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Published:December 9th, 2008 13:53 EST
Gov. Rod Blagojevich Charged With Trying To Sell Obama's Senate Seat

Gov. Rod Blagojevich Charged With Trying To Sell Obama's Senate Seat

By Robert Paul Reyes

The state of Illinois and Chicago in particular have a well-deserved reputation for political corruption. In the Roaring Twenties Chicago gangsters battled each other and the cops on the streets of the city. "The Chicago Way" still reigns supreme, the politicians of this fair city don`t let niceties like ethics, morals or the Constitution get in their way as they battle each other for political supremacy.

Al Capone could learn a thing or two from the likes of Illinois Gov. Rod Blagojevich:

"Illinois Gov. Rod Blagojevich was arrested this morning on federal corruption charges, accused of trying to personally enrich himself and his wife in conspiring to sell President-elect Barack Obama`s vacated Senate seat for favors. Blagojevich, a 51-year old Democrat who has been under various ethics investigations over the years, was heard on a court-approved wiretap over the past month saying, `I want to make money.`"

NPR

Gov. Blagojevich has been under federal investigation for years for myriad instances of alleged corruption, and yet he attempts to sell the Senate seat left vacant by President-elect Barack Obama under the noses of the feds. The governor`s hubris is unbelievable, he thinks he`s one of The Untouchables.

"Blagojevich also was charged with illegally threatening to withhold state assistance to Tribune Co., the owner of the Chicago Tribune, in the sale of Wrigley Field, according to a federal criminal complaint. In return for state assistance, Blagojevich allegedly wanted members of the paper`s editorial board who had been critical of him fired."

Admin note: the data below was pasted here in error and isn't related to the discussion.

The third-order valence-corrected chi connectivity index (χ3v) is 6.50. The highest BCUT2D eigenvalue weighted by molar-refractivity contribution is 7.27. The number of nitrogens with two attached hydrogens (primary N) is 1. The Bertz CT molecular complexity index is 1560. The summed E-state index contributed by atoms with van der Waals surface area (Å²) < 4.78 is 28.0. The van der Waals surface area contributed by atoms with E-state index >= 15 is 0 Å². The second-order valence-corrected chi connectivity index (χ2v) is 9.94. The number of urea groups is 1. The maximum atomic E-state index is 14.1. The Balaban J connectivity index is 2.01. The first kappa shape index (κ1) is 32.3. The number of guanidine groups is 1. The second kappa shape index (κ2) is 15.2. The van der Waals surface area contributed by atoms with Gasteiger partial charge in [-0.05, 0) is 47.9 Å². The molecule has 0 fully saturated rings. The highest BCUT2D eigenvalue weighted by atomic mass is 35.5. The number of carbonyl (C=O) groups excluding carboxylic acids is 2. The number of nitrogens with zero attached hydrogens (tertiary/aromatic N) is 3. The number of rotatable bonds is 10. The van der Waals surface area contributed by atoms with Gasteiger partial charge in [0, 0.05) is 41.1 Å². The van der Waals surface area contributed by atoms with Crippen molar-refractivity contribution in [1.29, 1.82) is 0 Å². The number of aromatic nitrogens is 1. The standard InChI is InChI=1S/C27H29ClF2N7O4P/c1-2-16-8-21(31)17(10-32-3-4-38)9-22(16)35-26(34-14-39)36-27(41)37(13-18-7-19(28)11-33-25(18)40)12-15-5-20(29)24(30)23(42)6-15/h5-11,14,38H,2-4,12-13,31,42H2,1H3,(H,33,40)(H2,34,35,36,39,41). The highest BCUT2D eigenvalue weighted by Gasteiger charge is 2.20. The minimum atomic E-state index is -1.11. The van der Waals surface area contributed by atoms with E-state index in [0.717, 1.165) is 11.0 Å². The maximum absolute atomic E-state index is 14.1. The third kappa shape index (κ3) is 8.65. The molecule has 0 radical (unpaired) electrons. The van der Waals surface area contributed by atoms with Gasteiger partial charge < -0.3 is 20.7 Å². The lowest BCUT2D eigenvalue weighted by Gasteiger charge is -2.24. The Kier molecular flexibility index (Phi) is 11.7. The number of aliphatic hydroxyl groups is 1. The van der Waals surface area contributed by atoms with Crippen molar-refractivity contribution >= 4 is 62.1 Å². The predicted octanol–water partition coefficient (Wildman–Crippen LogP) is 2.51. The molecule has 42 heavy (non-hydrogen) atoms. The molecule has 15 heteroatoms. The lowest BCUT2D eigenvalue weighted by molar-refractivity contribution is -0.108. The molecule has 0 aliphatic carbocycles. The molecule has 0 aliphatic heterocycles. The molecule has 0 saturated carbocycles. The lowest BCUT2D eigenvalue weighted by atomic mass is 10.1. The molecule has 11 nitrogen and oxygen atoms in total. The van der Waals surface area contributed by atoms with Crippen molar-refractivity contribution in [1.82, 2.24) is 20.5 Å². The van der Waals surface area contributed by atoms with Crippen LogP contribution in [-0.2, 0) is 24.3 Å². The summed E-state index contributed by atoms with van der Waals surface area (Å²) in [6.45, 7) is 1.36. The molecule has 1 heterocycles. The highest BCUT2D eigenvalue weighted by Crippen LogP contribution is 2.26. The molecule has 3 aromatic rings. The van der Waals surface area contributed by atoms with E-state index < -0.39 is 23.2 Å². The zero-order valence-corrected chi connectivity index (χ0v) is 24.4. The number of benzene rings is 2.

ChicagoTribune.Com

Whether it`s Putin in Russia or Blagojevich in Chicago, if there`s one thing a tyrant can`t stand it`s criticism. The press plays a critical role in our democracy by keeping politicians in check. If the media didn`t expose the ethical shortcoming of our elected leaders, they would try to get away with murder. By trying to intimidate the Tribune Co. into firing editorial columnists who had been critical of him, the governor or Illinois is striking at the heart of our democracy.

Now it`s not just the Chicago columnists who will be writing articles critical of the Illinois governor, every columnist and blogger worth his salt is busy pecking away at his keyboard blasting the ethically-challenged Blagojevich.

Everyone, even Chicago politicians, are innocent until proven guilty, and Blagojevich must be presumed innocent until he`s convicted by a court of law. But if Blagojevich is guilty of trying to sell a Senate seat and of trying to get columnists critical of him fired, he deserves to have the book thrown at him. Blagojevich faces two major charges: Conspiracy to commit wire and mail fraud and solicitation of bribery. These charges carry a maximum of 30 years in prison, and Blagojevich deserves the maximum penalty.

Oh how the mighty have fallen. OJ Simpson also thought he was untouchable, but he stands a good chance of dying in prison. Blagojevich, 51, will also most likely die in prison if he`s slapped with the maximum penalty.